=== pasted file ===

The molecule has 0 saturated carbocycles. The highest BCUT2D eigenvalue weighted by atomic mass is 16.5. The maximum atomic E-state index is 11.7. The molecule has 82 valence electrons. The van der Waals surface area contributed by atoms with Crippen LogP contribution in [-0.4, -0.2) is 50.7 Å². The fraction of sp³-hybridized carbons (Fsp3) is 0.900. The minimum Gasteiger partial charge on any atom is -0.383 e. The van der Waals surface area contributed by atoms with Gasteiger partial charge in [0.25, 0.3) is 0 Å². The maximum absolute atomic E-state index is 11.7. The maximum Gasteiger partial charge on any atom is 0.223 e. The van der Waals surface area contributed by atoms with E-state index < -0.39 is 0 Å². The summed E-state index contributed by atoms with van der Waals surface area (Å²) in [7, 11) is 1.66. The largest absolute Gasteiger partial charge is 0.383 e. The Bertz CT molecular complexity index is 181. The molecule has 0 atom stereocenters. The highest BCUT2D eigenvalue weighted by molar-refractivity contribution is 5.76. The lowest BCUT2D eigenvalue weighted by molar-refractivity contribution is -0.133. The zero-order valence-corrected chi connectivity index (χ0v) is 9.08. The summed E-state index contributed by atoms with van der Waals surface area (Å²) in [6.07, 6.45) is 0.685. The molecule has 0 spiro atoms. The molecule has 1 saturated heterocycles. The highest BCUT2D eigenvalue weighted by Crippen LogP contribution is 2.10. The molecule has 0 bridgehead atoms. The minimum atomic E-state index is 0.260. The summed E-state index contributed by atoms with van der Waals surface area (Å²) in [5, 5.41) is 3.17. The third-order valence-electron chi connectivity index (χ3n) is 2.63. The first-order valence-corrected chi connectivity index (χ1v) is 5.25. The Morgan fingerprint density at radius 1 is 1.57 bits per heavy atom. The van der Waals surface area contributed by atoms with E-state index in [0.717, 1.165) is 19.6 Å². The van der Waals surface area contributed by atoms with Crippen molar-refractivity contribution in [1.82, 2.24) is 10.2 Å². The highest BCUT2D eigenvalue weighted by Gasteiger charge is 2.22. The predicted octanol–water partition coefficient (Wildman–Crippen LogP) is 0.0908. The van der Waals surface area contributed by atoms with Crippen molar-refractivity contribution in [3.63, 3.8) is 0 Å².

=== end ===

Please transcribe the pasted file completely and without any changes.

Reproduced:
The molecule has 0 saturated carbocycles. The highest BCUT2D eigenvalue weighted by atomic mass is 16.5. The maximum atomic E-state index is 11.7. The molecule has 82 valence electrons. The van der Waals surface area contributed by atoms with Crippen LogP contribution in [-0.4, -0.2) is 50.7 Å². The fraction of sp³-hybridized carbons (Fsp3) is 0.900. The minimum Gasteiger partial charge on any atom is -0.383 e. The van der Waals surface area contributed by atoms with Gasteiger partial charge in [0.25, 0.3) is 0 Å². The maximum absolute atomic E-state index is 11.7. The maximum Gasteiger partial charge on any atom is 0.223 e. The van der Waals surface area contributed by atoms with E-state index < -0.39 is 0 Å². The summed E-state index contributed by atoms with van der Waals surface area (Å²) in [7, 11) is 1.66. The largest absolute Gasteiger partial charge is 0.383 e. The Bertz CT molecular complexity index is 181. The molecule has 0 atom stereocenters. The highest BCUT2D eigenvalue weighted by molar-refractivity contribution is 5.76. The lowest BCUT2D eigenvalue weighted by molar-refractivity contribution is -0.133. The zero-order valence-corrected chi connectivity index (χ0v) is 9.08. The summed E-state index contributed by atoms with van der Waals surface area (Å²) in [6.07, 6.45) is 0.685. The molecule has 0 spiro atoms. The molecule has 1 saturated heterocycles. The highest BCUT2D eigenvalue weighted by Crippen LogP contribution is 2.10. The molecule has 0 bridgehead atoms. The minimum atomic E-state index is 0.260. The summed E-state index contributed by atoms with van der Waals surface area (Å²) in [5, 5.41) is 3.17. The third-order valence-electron chi connectivity index (χ3n) is 2.63. The first-order valence-corrected chi connectivity index (χ1v) is 5.25. The Morgan fingerprint density at radius 1 is 1.57 bits per heavy atom. The van der Waals surface area contributed by atoms with E-state index in [0.717, 1.165) is 19.6 Å². The van der Waals surface area contributed by atoms with Crippen molar-refractivity contribution in [1.82, 2.24) is 10.2 Å². The highest BCUT2D eigenvalue weighted by Gasteiger charge is 2.22. The predicted octanol–water partition coefficient (Wildman–Crippen LogP) is 0.0908. The van der Waals surface area contributed by atoms with Crippen molar-refractivity contribution in [3.63, 3.8) is 0 Å².